Kingston University Communication Design MA

Jingyang Zeng

Hi! I am Jean Zeng, mainly based in Shanghai and London. I decided to pursue a career in graphic design after working as an engineer in water conservancy field for 6 years. Before I studied in Kingston School of Art, London, I did visual identity design, poster design and book design as a hobby. I am now exploring my way in moving images design, creative coding, data visualization and still maintain my passion on real materials and prints. As a practitioner standing between art and science, I am interested in looking for a way to combine what’s learnt in my past engineering experience with present research-oriented practices. With my working experience, I am also confident in detecting and solving problems for clients in any commercial project.

Visualisation of Cyberspace in Neuromancer

As the technique of brain-computer interface develops and human civilisation moves towards the future when brains can directly access the Internet, graphic design will expand its landscape when ‘visible’ brain-computer interfaces can be widely applied. This project is both a prophecy and a tribute to the iconic science fiction novel Neuromancer(Gibson,1984) which coined the term ‘cyberspace’. The video intends to predict a user-centred experience in cyberspace, which was envisioned in Neuromancer, but within today’s context. The most significant visual element ‘light reflection in a rod’ came from the optical fibre cables, which represent the materiality of today’s Internet. On the other hand, the quantitative contents ‘packets’ and ‘hops’ indicate the real structure of Internet. The distance in cyberspace is redefined as ‘delay time’ between two IP addresses. In addition, an imitation of ‘phosphene’ phenomenon is based on both a study of cognitive neuroscience of vision and the description of cyberspace in Neuromancer.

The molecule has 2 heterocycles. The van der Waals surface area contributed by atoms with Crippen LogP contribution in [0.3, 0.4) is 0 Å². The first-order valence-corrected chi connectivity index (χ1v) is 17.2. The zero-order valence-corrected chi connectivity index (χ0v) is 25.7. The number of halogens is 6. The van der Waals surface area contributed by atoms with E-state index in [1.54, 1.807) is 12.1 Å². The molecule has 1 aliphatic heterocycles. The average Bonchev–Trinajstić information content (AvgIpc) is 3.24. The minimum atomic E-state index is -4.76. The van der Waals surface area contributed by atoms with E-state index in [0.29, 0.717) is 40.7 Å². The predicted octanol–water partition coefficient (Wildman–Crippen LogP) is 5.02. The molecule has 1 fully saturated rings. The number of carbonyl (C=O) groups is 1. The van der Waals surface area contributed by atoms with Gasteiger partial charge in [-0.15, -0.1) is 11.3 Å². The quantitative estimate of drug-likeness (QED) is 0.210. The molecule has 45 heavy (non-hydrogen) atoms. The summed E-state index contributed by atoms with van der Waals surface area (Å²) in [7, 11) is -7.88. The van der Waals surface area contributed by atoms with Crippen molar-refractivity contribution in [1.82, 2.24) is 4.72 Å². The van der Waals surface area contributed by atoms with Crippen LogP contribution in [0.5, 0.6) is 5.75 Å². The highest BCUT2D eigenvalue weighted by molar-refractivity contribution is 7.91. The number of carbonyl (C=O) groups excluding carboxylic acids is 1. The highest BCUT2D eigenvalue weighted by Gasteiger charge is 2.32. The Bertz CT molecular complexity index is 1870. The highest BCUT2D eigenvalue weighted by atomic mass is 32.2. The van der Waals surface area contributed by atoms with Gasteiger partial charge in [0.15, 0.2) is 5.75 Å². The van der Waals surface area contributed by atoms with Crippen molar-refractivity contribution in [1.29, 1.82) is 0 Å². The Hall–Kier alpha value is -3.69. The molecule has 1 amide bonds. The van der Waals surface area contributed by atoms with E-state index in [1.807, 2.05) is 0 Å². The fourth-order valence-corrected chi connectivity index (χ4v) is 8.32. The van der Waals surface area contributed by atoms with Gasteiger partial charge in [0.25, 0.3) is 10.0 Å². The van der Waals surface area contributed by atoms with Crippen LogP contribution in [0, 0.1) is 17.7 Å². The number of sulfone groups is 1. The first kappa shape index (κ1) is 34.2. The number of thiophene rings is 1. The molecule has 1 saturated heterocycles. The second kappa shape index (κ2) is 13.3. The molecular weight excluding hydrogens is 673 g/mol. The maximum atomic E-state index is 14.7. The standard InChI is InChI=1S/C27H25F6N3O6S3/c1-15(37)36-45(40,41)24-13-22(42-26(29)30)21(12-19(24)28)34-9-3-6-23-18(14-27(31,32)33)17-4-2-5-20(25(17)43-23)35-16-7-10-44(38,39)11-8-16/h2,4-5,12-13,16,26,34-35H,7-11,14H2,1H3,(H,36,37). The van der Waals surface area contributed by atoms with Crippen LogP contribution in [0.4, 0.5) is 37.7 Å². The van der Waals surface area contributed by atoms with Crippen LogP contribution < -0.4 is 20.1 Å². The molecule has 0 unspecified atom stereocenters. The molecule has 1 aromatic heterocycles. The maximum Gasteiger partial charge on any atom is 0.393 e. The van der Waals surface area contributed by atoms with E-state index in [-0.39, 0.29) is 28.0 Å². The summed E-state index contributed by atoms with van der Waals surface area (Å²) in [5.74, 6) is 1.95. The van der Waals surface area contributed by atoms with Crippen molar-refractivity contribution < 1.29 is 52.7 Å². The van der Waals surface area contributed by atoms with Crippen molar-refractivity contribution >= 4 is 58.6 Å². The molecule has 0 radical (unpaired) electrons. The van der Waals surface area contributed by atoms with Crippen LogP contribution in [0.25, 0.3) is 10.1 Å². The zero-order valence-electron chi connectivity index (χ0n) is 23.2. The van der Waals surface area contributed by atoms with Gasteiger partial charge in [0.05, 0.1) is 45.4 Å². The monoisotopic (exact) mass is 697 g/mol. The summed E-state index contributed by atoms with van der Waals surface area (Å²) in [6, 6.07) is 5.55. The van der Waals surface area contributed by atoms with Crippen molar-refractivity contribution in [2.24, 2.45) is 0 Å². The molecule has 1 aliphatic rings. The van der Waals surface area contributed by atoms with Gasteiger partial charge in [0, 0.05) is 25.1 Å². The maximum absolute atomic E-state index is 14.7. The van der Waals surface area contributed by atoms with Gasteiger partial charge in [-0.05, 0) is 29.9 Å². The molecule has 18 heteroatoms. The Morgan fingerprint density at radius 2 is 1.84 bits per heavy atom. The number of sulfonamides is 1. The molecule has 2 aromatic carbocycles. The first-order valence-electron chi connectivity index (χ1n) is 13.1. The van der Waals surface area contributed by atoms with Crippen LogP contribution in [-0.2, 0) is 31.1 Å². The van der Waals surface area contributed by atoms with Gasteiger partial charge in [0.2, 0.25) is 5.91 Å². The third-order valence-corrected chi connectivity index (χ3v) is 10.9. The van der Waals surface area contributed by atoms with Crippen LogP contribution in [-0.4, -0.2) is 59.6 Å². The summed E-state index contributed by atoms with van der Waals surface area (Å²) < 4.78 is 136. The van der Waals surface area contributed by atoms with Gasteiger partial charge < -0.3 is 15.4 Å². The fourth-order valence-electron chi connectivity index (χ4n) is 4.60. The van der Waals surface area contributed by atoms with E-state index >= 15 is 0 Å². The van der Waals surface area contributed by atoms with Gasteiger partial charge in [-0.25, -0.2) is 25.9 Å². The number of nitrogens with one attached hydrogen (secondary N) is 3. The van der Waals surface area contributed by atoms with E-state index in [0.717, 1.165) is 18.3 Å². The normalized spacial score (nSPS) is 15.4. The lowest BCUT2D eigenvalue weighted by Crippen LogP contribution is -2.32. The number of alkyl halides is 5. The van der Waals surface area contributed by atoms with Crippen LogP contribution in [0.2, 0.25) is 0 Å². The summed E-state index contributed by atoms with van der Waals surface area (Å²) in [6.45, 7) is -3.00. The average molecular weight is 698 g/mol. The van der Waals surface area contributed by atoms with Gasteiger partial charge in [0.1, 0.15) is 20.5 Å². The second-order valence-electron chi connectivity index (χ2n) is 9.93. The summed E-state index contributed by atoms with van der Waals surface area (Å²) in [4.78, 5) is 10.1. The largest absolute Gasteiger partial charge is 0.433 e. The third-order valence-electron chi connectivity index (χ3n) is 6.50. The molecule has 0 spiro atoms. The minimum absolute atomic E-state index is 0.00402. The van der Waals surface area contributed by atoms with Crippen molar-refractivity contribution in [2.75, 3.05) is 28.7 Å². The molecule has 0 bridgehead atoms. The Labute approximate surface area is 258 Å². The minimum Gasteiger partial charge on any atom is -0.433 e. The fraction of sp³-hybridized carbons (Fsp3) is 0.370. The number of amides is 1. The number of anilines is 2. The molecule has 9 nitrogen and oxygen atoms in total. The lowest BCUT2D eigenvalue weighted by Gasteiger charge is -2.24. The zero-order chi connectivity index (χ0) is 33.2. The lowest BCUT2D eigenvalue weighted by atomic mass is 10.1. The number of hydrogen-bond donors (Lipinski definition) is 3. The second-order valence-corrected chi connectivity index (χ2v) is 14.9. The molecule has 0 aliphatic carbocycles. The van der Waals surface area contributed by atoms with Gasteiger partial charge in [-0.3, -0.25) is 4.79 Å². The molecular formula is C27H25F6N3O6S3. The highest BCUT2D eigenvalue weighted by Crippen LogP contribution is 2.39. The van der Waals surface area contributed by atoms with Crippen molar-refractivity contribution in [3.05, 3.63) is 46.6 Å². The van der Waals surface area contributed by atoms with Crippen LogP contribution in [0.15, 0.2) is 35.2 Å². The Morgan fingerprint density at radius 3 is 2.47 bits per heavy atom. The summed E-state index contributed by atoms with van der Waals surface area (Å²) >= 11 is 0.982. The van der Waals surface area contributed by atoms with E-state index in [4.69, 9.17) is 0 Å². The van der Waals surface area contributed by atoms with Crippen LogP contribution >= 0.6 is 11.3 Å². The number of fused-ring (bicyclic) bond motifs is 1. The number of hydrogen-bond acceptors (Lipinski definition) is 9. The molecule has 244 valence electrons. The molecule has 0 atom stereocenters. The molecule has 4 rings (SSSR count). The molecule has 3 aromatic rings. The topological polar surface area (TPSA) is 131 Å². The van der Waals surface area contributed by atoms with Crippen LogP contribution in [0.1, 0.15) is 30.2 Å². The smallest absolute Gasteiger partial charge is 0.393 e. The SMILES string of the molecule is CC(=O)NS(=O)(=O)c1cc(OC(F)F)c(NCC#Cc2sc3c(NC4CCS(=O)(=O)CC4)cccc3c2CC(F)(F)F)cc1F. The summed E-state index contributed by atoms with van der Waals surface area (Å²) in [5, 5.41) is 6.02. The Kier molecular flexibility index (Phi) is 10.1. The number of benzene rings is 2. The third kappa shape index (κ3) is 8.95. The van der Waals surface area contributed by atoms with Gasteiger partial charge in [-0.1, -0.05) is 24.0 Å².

This static data graphic is a pure quantitative expression of the data I’ve collected: the delay time between the user and these popular websites. Strictly following similar triangles theory, the bigger spot means less delay time, which equals to smaller distance between the user and the website server. The ‘theory of data graphics’ in The visual display of quantitative information (Tufte, 2001) was taken as an important guideline when modifying this work piece.

As another path of data visualisation, this work piece is a typical example of those ‘dataesthetic’ works described in Data Flow 2 (Klaten, 2010) as ‘not to inform’, but to use data as materials. The ‘material’ I used in this picture was exactly the same data set used in the other static graphic. The palette demonstrates my personal taste. The colours are changing under certain regulation, but with no scientific meaning. Although this work piece can tell no practical, specific information, it is possible that our real super overwhelming information-overloaded cyberspace looks much more chaotic than this.


Cyberspace / light reflection / phosphene


Email: zeng_jing_yang@hotmail.com
Instagram: @jean_zeng
Behance: Jean Zeng
Youtube: Jingyang Zeng

Kingston School of Art, Kingston University
MA Communication Design: Graphic Design 2020/2021


In collaboration with
London Design Festival

Exhibition team
Anna Kehrer / Ells Flynn / Zeina Boukhaled

Jiani Liao

Abhimanyu Bhatia / Alberto Ajelli / Liz Huang

Special thanks to
Claudia Chiavazza / Chang Liu / Yangyang Wu / Yifan Wu / Lucy-May Turner / Yongxin Bai

Andrew Haslam / Cathy Gale / Max Ryan / Naho Matsuda / Tao Lin